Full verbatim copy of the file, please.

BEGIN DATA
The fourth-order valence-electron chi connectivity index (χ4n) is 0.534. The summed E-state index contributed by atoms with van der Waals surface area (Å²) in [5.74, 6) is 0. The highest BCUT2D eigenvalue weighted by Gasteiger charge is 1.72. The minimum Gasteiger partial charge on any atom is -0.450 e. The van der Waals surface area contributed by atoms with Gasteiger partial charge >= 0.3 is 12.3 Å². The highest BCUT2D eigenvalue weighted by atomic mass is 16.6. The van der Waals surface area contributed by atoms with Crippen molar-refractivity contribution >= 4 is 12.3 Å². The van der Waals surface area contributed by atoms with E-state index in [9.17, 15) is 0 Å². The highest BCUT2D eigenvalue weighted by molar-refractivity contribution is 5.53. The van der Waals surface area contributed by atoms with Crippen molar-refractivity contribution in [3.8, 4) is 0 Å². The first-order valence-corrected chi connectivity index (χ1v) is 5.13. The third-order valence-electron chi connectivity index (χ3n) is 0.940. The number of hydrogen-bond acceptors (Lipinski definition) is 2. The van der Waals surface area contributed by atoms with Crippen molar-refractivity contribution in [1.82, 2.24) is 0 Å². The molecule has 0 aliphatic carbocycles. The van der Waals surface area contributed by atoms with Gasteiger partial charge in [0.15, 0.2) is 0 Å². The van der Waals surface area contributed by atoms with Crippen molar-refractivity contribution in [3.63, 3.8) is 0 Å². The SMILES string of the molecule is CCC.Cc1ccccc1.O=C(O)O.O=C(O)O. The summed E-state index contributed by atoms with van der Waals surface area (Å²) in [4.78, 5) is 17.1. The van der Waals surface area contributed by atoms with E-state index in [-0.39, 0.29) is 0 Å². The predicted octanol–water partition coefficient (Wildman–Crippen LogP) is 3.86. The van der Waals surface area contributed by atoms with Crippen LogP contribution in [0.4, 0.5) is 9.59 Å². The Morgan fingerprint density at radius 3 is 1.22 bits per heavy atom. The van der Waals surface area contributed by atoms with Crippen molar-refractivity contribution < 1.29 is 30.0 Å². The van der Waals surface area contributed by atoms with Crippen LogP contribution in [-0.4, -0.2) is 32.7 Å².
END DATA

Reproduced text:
The fourth-order valence-electron chi connectivity index (χ4n) is 0.534. The summed E-state index contributed by atoms with van der Waals surface area (Å²) in [5.74, 6) is 0. The highest BCUT2D eigenvalue weighted by Gasteiger charge is 1.72. The minimum Gasteiger partial charge on any atom is -0.450 e. The van der Waals surface area contributed by atoms with Gasteiger partial charge >= 0.3 is 12.3 Å². The highest BCUT2D eigenvalue weighted by atomic mass is 16.6. The van der Waals surface area contributed by atoms with Crippen molar-refractivity contribution >= 4 is 12.3 Å². The van der Waals surface area contributed by atoms with E-state index in [9.17, 15) is 0 Å². The highest BCUT2D eigenvalue weighted by molar-refractivity contribution is 5.53. The van der Waals surface area contributed by atoms with Crippen molar-refractivity contribution in [3.8, 4) is 0 Å². The first-order valence-corrected chi connectivity index (χ1v) is 5.13. The third-order valence-electron chi connectivity index (χ3n) is 0.940. The number of hydrogen-bond acceptors (Lipinski definition) is 2. The van der Waals surface area contributed by atoms with Crippen molar-refractivity contribution in [1.82, 2.24) is 0 Å². The molecule has 0 aliphatic carbocycles. The van der Waals surface area contributed by atoms with Gasteiger partial charge in [0.15, 0.2) is 0 Å². The van der Waals surface area contributed by atoms with Crippen molar-refractivity contribution in [3.63, 3.8) is 0 Å². The SMILES string of the molecule is CCC.Cc1ccccc1.O=C(O)O.O=C(O)O. The summed E-state index contributed by atoms with van der Waals surface area (Å²) in [4.78, 5) is 17.1. The van der Waals surface area contributed by atoms with E-state index in [-0.39, 0.29) is 0 Å². The predicted octanol–water partition coefficient (Wildman–Crippen LogP) is 3.86. The van der Waals surface area contributed by atoms with Crippen LogP contribution in [0.4, 0.5) is 9.59 Å². The Morgan fingerprint density at radius 3 is 1.22 bits per heavy atom. The van der Waals surface area contributed by atoms with Crippen molar-refractivity contribution < 1.29 is 30.0 Å². The van der Waals surface area contributed by atoms with Crippen LogP contribution in [-0.4, -0.2) is 32.7 Å².